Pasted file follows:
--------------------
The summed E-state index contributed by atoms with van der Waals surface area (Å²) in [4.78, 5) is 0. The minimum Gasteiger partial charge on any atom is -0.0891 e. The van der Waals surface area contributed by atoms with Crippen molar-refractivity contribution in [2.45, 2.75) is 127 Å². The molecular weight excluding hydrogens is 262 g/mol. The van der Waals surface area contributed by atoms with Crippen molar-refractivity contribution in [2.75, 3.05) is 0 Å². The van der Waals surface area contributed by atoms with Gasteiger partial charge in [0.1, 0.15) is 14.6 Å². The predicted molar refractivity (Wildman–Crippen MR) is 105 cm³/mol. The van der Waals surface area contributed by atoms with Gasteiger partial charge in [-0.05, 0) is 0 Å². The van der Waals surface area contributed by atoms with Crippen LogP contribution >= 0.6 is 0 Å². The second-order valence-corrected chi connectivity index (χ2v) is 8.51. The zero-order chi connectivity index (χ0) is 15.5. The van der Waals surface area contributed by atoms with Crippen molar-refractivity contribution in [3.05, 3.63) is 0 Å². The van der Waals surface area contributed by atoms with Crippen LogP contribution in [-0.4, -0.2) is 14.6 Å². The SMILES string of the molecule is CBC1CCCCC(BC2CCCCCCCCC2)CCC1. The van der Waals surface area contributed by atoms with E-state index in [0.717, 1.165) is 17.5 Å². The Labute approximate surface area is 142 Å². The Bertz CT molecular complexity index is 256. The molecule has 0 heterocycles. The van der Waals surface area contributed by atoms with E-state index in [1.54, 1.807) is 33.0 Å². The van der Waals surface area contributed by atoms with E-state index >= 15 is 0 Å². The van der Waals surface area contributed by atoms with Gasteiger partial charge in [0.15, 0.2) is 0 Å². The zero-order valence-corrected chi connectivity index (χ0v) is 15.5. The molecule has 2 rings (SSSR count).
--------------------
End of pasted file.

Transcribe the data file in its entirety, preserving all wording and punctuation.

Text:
The summed E-state index contributed by atoms with van der Waals surface area (Å²) in [4.78, 5) is 0. The minimum Gasteiger partial charge on any atom is -0.0891 e. The van der Waals surface area contributed by atoms with Crippen molar-refractivity contribution in [2.45, 2.75) is 127 Å². The molecular weight excluding hydrogens is 262 g/mol. The van der Waals surface area contributed by atoms with Crippen molar-refractivity contribution in [2.75, 3.05) is 0 Å². The van der Waals surface area contributed by atoms with Gasteiger partial charge in [0.1, 0.15) is 14.6 Å². The predicted molar refractivity (Wildman–Crippen MR) is 105 cm³/mol. The van der Waals surface area contributed by atoms with Gasteiger partial charge in [-0.05, 0) is 0 Å². The van der Waals surface area contributed by atoms with Crippen LogP contribution >= 0.6 is 0 Å². The second-order valence-corrected chi connectivity index (χ2v) is 8.51. The zero-order chi connectivity index (χ0) is 15.5. The van der Waals surface area contributed by atoms with Crippen molar-refractivity contribution in [3.05, 3.63) is 0 Å². The van der Waals surface area contributed by atoms with Crippen LogP contribution in [-0.4, -0.2) is 14.6 Å². The SMILES string of the molecule is CBC1CCCCC(BC2CCCCCCCCC2)CCC1. The van der Waals surface area contributed by atoms with E-state index in [0.717, 1.165) is 17.5 Å². The Labute approximate surface area is 142 Å². The Bertz CT molecular complexity index is 256. The molecule has 0 heterocycles. The van der Waals surface area contributed by atoms with E-state index in [1.54, 1.807) is 33.0 Å². The van der Waals surface area contributed by atoms with E-state index >= 15 is 0 Å². The van der Waals surface area contributed by atoms with Gasteiger partial charge in [0.15, 0.2) is 0 Å². The zero-order valence-corrected chi connectivity index (χ0v) is 15.5. The molecule has 2 rings (SSSR count).